In your divorce, division of property may be one of the most important aspects of the decisions handed down. The majority of divorces in Northern Kentucky will have shared or marital property that must be considered and divided by the court.

The judge will begin the three stages of property determination by classifying each item as non-marital or marital property. This is an important distinction, since the court will automatically assign all non-marital property to the spouse who claims it. The court must divide items that are jointly owned. The second stage of the property determination is assigning each party’s non-marital property to the party who owns it. Then begins the assignment of equitable distribution of marital property.

It’s critical to hire a Northern Kentucky attorney with experience in this type of case because this gives you the best possible outcome with regard to retaining all of your non-marital property and ensuring that all marital property is indeed divided equitably. The determination of equitable property can be confusing, so experience can make a big difference in the bottom line.  Property make take several different forms over the course of the relationship. For example, one party’s inheritance may be used on a joint purchase. That joint purchase might be considered marital property.

Kentucky is what’s known as a separate property state. The rights to property only become activated in a legal sense if the couple has decided to move forward with a legal separation or divorce. This is different from community property states, where property acquired during the marriage is automatically considered marital. Kentucky judges take in a complete picture of the marital situation during the marriage in order to inform their decision of what that picture will look like when the marriage dissolves.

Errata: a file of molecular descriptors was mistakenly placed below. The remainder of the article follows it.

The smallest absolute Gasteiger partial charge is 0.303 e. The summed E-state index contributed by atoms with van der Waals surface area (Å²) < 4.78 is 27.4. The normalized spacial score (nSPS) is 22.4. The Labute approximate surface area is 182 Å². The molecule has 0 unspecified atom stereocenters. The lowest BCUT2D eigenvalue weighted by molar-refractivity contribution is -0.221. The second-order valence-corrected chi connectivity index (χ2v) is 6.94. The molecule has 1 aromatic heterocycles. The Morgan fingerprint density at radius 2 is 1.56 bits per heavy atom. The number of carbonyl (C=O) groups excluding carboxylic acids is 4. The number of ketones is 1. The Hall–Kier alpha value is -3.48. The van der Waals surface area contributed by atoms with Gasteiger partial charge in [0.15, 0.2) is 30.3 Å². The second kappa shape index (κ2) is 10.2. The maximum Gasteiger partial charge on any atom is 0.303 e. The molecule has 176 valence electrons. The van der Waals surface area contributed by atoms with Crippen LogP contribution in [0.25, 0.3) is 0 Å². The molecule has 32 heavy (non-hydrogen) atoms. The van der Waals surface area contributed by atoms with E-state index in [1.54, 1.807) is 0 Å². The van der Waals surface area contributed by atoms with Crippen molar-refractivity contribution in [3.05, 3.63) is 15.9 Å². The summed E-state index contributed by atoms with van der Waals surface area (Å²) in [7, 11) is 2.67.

When it comes to items that require a value assessment, parties might agree with one another on a reasonable valuation of the item or items. If parties cannot come to an agreement on certain assets, an appraiser will be used.

Another common concern in divorce cases with property division is whether and how this division could affect a maintenance award. In Kentucky, property division determinations happen before a maintenance award is evaluated. The judge is required to consider “all relevant factors” when determining a maintenance award, including whether or not one party received sufficient assets during property division.

Kentucky courts have expanded the consideration of what counts as property over the years, including items like intellectual property, workers’ compensation awards, and even advanced degrees. Presenting a comprehensive picture to the court of all the property and assets involved is critical, which is yet another reason why hiring qualified Boone attorneys is important.

Although property division can appear confusing and overwhelming, having an attorney to guide you through the process can lift the veil and ensure that the court considers a complete and total evaluation of your situation. Don’t hesitate to reach out today to discuss your case and begin formulating a strategy for your divorce.